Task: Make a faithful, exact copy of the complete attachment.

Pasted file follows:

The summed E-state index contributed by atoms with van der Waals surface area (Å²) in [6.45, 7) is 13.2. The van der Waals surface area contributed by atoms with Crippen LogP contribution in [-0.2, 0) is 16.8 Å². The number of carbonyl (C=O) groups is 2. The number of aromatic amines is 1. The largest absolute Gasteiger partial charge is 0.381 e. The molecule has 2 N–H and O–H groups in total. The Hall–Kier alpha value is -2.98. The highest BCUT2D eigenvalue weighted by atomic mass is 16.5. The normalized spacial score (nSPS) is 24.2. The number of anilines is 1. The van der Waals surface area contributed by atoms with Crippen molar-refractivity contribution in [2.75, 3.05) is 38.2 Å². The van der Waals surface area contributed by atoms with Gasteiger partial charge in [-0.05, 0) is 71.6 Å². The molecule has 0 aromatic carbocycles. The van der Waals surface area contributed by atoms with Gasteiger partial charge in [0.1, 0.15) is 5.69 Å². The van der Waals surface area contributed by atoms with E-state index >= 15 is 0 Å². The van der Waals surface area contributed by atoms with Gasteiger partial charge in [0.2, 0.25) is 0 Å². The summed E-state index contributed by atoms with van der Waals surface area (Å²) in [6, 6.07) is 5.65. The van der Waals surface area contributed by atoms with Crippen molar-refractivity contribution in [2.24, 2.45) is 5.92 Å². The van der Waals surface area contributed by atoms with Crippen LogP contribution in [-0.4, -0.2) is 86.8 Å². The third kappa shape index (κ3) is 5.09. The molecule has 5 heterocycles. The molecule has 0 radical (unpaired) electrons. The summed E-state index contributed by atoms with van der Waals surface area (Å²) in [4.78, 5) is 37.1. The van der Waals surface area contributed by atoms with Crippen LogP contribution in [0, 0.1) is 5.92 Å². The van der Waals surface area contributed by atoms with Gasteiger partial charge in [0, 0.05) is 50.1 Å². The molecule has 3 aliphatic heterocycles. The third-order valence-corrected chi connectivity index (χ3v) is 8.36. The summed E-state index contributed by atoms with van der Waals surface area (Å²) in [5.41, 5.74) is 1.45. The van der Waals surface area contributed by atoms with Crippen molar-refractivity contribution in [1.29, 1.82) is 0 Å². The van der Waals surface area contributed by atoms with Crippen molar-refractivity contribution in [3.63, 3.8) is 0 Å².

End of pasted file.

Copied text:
The summed E-state index contributed by atoms with van der Waals surface area (Å²) in [6.45, 7) is 13.2. The van der Waals surface area contributed by atoms with Crippen LogP contribution in [-0.2, 0) is 16.8 Å². The number of carbonyl (C=O) groups is 2. The number of aromatic amines is 1. The largest absolute Gasteiger partial charge is 0.381 e. The molecule has 2 N–H and O–H groups in total. The Hall–Kier alpha value is -2.98. The highest BCUT2D eigenvalue weighted by atomic mass is 16.5. The normalized spacial score (nSPS) is 24.2. The number of anilines is 1. The van der Waals surface area contributed by atoms with Crippen molar-refractivity contribution in [2.75, 3.05) is 38.2 Å². The van der Waals surface area contributed by atoms with Gasteiger partial charge in [-0.05, 0) is 71.6 Å². The molecule has 0 aromatic carbocycles. The van der Waals surface area contributed by atoms with Gasteiger partial charge in [0.1, 0.15) is 5.69 Å². The van der Waals surface area contributed by atoms with E-state index >= 15 is 0 Å². The van der Waals surface area contributed by atoms with Gasteiger partial charge in [0.2, 0.25) is 0 Å². The summed E-state index contributed by atoms with van der Waals surface area (Å²) in [6, 6.07) is 5.65. The van der Waals surface area contributed by atoms with Crippen molar-refractivity contribution in [2.24, 2.45) is 5.92 Å². The van der Waals surface area contributed by atoms with Crippen LogP contribution in [-0.4, -0.2) is 86.8 Å². The third kappa shape index (κ3) is 5.09. The molecule has 5 heterocycles. The molecule has 0 radical (unpaired) electrons. The summed E-state index contributed by atoms with van der Waals surface area (Å²) in [4.78, 5) is 37.1. The van der Waals surface area contributed by atoms with Crippen LogP contribution in [0, 0.1) is 5.92 Å². The van der Waals surface area contributed by atoms with Gasteiger partial charge in [0, 0.05) is 50.1 Å². The molecule has 3 aliphatic heterocycles. The third-order valence-corrected chi connectivity index (χ3v) is 8.36. The summed E-state index contributed by atoms with van der Waals surface area (Å²) in [5.41, 5.74) is 1.45. The van der Waals surface area contributed by atoms with Crippen molar-refractivity contribution in [1.29, 1.82) is 0 Å². The van der Waals surface area contributed by atoms with Crippen molar-refractivity contribution in [3.63, 3.8) is 0 Å².